‘The trembling is real’: how does it feel to sing a musical showstopper?

·6-min read

Let It Go, from Frozen

‘I’ve never experienced anything like it in my whole career’

Sung by Samantha Barks

It’s all there in the lyrics. When I sing this song – especially at a really big performance of Frozen such as The Royal Variety – I feel something similar to Elsa, her expectation and her anxiety. The lyrics are written so beautifully that you shed a layer with every Let It Go. Each time, a different kind of anxiety is released. What will people think of me? It doesn’t matter. Let it go. What if I unleash my powers? It doesn’t matter. Let it go.

On opening night, I took my glove off at the beginning of the song and saw that my hand was shaking. In that moment, I forced myself to let go of my fear. As the song continues, you feel freer and freer. I’ve never experienced anything like it in my whole career.

A lot of Elsa’s journey is about her mental health and trying to keep it in check: “Conceal, don’t feel.” She mentions this over and over again. Let It Go is all about forgiving yourself. You don’t have to be restrained any more. You don’t have to judge yourself or beat yourself up. Stop trying to hide or change. You are amazing. That’s the beautiful message of the song.


‘It’s like going down one of those flumes at the leisure centre’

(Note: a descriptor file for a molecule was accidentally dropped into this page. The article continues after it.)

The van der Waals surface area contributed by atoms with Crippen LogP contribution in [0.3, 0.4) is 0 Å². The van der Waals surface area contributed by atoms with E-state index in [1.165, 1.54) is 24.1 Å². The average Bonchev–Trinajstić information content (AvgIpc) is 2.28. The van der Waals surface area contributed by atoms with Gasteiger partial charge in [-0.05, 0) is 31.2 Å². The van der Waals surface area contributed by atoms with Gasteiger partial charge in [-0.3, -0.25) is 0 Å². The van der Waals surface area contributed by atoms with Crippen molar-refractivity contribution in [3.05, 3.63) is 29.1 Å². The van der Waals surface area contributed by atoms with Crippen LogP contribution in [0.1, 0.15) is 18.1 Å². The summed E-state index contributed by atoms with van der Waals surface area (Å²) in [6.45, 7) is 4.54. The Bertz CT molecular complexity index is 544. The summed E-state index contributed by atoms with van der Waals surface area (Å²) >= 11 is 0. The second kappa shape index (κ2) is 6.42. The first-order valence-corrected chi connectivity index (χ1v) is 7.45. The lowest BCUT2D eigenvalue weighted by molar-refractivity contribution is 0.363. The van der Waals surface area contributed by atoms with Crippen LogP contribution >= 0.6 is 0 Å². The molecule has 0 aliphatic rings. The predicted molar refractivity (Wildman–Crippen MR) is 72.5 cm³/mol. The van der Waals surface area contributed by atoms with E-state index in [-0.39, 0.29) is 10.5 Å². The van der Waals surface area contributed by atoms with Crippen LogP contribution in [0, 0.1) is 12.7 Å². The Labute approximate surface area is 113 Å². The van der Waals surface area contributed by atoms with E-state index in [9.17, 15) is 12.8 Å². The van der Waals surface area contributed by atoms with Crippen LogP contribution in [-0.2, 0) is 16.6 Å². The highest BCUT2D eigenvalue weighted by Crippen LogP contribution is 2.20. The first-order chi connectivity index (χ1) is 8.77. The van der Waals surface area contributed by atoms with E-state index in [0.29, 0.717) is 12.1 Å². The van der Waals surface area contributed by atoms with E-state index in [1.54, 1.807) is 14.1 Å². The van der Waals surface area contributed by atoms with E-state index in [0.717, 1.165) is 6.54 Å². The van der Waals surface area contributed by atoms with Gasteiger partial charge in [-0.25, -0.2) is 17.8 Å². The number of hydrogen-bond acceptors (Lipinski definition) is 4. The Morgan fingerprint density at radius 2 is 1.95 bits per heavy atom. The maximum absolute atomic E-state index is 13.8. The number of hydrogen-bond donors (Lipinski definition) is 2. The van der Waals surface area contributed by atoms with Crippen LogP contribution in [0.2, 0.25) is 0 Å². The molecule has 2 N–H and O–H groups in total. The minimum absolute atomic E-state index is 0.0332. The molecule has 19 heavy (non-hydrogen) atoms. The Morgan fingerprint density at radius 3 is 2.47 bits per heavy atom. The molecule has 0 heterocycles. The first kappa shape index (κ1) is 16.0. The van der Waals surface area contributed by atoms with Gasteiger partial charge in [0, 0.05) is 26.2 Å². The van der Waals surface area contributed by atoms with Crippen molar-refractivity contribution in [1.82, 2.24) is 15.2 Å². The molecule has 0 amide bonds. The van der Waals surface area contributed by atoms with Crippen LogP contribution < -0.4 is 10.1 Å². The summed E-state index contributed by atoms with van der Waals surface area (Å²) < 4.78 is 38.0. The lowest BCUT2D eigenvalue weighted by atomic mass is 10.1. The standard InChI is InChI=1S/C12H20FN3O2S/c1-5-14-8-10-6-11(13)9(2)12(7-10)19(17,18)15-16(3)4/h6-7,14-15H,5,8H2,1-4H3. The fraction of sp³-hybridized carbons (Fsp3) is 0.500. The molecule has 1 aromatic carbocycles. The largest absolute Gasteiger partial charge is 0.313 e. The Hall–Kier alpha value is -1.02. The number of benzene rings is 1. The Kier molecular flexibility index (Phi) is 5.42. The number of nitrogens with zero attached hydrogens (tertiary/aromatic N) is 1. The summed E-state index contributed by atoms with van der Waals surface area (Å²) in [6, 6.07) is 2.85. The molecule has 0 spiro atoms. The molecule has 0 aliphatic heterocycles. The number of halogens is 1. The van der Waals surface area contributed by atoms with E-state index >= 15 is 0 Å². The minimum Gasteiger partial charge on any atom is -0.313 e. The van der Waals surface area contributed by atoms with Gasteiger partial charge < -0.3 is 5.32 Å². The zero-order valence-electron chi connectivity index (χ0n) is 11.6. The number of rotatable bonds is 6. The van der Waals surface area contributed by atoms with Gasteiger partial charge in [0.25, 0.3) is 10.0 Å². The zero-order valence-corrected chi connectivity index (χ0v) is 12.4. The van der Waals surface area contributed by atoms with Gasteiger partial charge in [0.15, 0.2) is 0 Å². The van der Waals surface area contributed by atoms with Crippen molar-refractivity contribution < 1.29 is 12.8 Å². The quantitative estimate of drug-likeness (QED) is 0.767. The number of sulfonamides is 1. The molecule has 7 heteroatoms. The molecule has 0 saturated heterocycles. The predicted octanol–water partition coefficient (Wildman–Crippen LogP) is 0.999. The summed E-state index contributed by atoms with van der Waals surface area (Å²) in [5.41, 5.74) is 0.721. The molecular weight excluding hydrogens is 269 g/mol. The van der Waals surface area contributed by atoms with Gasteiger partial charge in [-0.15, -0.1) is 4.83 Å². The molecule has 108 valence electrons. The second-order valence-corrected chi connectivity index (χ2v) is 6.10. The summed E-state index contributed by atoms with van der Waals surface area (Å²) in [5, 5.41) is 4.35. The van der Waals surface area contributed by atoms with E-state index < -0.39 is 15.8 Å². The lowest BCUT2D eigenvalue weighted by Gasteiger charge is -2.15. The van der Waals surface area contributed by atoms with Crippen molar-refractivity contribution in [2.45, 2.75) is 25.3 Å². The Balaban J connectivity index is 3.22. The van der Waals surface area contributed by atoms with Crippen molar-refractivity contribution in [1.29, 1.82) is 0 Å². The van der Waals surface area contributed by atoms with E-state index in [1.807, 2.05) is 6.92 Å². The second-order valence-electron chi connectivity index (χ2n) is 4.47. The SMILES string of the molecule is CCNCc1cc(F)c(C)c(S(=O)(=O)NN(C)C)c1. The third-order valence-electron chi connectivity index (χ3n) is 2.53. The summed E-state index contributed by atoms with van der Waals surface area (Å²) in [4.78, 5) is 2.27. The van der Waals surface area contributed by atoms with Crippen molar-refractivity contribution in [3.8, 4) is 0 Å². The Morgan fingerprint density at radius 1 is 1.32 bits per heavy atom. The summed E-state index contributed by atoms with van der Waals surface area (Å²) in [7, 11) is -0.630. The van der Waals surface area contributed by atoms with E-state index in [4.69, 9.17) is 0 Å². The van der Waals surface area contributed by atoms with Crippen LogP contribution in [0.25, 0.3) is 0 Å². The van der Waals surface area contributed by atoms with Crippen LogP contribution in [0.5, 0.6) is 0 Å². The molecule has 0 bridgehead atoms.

Sung by Amy Lennox

This song starts in a really raw place. Sally, pregnant, has just had this huge row with Cliff. She runs into her dressing room and is then suddenly called on to the stage. She’s completely wasted – everything is bubbling away in her head. The beginning of the song is rough. She’s really just crawling through it. She has probably already decided to get rid of her baby. And the song solidifies those feelings.

The way it ends, in our production, it’s like Sally is being sucked down into hell. She falls through the stage. It’s a bit like going down one of those flumes at the leisure centre. You’re just spat out the other side. It’s hard to not be affected by the song, to shake it off at the end and not be Sally any more. But there’s also something really cathartic about it. I let go when I’m singing. It feels incredible, visceral, like a punch in the gut. When I come off, I descend through the stage on this strange little lift. I’m trembling, and the trembling is real.

I like to think the audience is feeling what Sally is feeling. It’ll shake them up. When I sing, “Life is a cabaret, old chum. Only a cabaret, old chum. And I love a cabaret”, I really land on that word love. This is my moment! I own this song. I don’t care if I’m going to die. I don’t care what happens to me. Whatever I have chosen, this is my hell. That’s what Sally is saying. And I hope that ricochets through the audience. When she sings that last note, it’s pure pain. Suffering. Desperation. Defiance.


‘If the audience aren’t all dancing I haven’t done my job’

Sung by Josh Hawkins

Deep down, everyone in the audience responds to this song in the same way. It’s about not caring about anything else, just cutting loose for three minutes. It really helps me to think about the song as if it’s being performed at a gig. With these music shows, you have to realise that, as much as it’s a musical, it’s also a concert. By the end, you want to have everyone boogying away.